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Blood. 2005 Sep 15;106(6):2091-8. Epub 2005 Jun 9.

IL-7 receptor alpha chain expression distinguishes functional subsets of virus-specific human CD8+ T cells.

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Department of Experimental Immunology, G1-133, Academic Medical Center, Meibergdreef 9, 1105 AZ Amsterdam, The Netherlands.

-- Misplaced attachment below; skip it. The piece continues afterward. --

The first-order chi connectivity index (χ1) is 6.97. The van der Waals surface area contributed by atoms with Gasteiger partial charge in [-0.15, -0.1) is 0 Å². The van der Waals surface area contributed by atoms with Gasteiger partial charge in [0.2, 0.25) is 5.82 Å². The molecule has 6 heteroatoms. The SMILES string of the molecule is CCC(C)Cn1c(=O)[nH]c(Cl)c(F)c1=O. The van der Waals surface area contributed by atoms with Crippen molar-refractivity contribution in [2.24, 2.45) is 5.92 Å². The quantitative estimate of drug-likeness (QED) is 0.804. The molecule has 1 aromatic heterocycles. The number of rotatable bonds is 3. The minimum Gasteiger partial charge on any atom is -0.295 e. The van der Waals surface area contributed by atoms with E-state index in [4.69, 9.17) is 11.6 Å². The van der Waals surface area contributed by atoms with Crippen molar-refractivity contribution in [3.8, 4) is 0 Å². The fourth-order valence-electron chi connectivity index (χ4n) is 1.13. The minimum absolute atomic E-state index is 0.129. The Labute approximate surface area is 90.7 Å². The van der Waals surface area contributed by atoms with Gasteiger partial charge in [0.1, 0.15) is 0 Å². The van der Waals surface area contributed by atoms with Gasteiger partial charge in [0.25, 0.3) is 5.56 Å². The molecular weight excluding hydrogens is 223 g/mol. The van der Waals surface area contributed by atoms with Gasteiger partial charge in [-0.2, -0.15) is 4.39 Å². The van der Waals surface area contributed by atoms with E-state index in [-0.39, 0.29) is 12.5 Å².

Virus-specific CD8+ T cells emerge after infection with herpesviruses and maintain latency to these persistent pathogens. It has been demonstrated that murine memory CD8+ T-cell precursors specific for acute lymphocytic choriomeningitis virus express interleukin-7 receptor alpha (IL-7Ralpha), and IL-7 is involved in maintaining memory populations after the clearance of antigen. To investigate whether human CD8+ T cells reactive toward persistent viruses are maintained similarly, we analyzed IL-7Ralpha expression and function on these virus-specific cells. During primary infection, all cytomegalovirus (CMV)-specific CD8+ T cells and most Epstein-Barr virus (EBV)-specific CD8+ T cells lacked IL-7Ralpha expression. Only some virus-specific T cells expressed IL-7Ralpha late after viral replication became undetectable. CD8+ T cells specific for cleared viruses, influenza (FLU), and respiratory syncytial virus (RSV) all expressed IL-7Ralpha. Remarkably, the percentage of IL-7Ralpha- CMV-specific T cells correlated with the height of viral replication in the acute phase. Virus-specific IL-7Ralpha+ cells proliferated vigorously in response to IL-7, IL-15, or peptide, whereas IL-7Ralpha- cells required both peptide and helper-cell activation or IL-2 or IL-15 for optimal expansion. Our data suggest that although IL-7 is essential for the maintenance of memory cells in the absence of antigen, CD8+ T cells specific for latent viruses need T-cell receptor activation plus helper factors to persist.

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